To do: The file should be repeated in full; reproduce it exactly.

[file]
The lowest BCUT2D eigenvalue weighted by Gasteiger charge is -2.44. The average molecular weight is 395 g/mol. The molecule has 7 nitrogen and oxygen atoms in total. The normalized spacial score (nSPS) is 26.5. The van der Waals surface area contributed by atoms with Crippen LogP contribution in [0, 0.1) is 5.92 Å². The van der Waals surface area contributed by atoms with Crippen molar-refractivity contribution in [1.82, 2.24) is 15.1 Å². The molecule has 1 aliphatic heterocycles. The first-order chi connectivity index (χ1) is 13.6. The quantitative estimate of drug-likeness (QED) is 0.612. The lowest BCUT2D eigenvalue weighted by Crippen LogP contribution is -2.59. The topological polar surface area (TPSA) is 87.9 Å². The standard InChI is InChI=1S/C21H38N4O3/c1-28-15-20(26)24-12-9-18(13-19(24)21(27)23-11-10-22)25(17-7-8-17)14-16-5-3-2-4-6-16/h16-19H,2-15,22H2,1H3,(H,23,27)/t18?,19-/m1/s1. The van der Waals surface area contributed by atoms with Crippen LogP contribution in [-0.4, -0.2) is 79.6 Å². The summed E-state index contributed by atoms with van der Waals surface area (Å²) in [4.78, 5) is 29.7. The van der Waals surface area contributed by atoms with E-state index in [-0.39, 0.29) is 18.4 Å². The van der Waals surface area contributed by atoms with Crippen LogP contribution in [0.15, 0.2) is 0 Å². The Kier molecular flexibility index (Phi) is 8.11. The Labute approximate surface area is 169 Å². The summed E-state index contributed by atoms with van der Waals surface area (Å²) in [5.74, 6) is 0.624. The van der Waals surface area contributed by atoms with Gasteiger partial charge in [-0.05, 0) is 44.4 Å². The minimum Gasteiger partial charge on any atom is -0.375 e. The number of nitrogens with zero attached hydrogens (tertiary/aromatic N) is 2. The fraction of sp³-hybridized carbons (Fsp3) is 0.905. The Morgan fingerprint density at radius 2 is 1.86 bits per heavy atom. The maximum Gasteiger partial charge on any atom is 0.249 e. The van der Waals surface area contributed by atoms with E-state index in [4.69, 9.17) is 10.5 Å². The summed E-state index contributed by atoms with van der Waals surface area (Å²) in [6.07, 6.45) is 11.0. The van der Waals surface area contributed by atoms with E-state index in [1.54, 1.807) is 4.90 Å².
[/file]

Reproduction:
The lowest BCUT2D eigenvalue weighted by Gasteiger charge is -2.44. The average molecular weight is 395 g/mol. The molecule has 7 nitrogen and oxygen atoms in total. The normalized spacial score (nSPS) is 26.5. The van der Waals surface area contributed by atoms with Crippen LogP contribution in [0, 0.1) is 5.92 Å². The van der Waals surface area contributed by atoms with Crippen molar-refractivity contribution in [1.82, 2.24) is 15.1 Å². The molecule has 1 aliphatic heterocycles. The first-order chi connectivity index (χ1) is 13.6. The quantitative estimate of drug-likeness (QED) is 0.612. The lowest BCUT2D eigenvalue weighted by Crippen LogP contribution is -2.59. The topological polar surface area (TPSA) is 87.9 Å². The standard InChI is InChI=1S/C21H38N4O3/c1-28-15-20(26)24-12-9-18(13-19(24)21(27)23-11-10-22)25(17-7-8-17)14-16-5-3-2-4-6-16/h16-19H,2-15,22H2,1H3,(H,23,27)/t18?,19-/m1/s1. The van der Waals surface area contributed by atoms with Crippen LogP contribution in [-0.4, -0.2) is 79.6 Å². The summed E-state index contributed by atoms with van der Waals surface area (Å²) in [4.78, 5) is 29.7. The van der Waals surface area contributed by atoms with E-state index in [-0.39, 0.29) is 18.4 Å². The van der Waals surface area contributed by atoms with Crippen LogP contribution in [0.15, 0.2) is 0 Å². The Kier molecular flexibility index (Phi) is 8.11. The Labute approximate surface area is 169 Å². The summed E-state index contributed by atoms with van der Waals surface area (Å²) in [5.74, 6) is 0.624. The van der Waals surface area contributed by atoms with Gasteiger partial charge in [-0.05, 0) is 44.4 Å². The minimum Gasteiger partial charge on any atom is -0.375 e. The number of nitrogens with zero attached hydrogens (tertiary/aromatic N) is 2. The fraction of sp³-hybridized carbons (Fsp3) is 0.905. The Morgan fingerprint density at radius 2 is 1.86 bits per heavy atom. The maximum Gasteiger partial charge on any atom is 0.249 e. The van der Waals surface area contributed by atoms with E-state index in [4.69, 9.17) is 10.5 Å². The summed E-state index contributed by atoms with van der Waals surface area (Å²) in [6.07, 6.45) is 11.0. The van der Waals surface area contributed by atoms with E-state index in [1.54, 1.807) is 4.90 Å².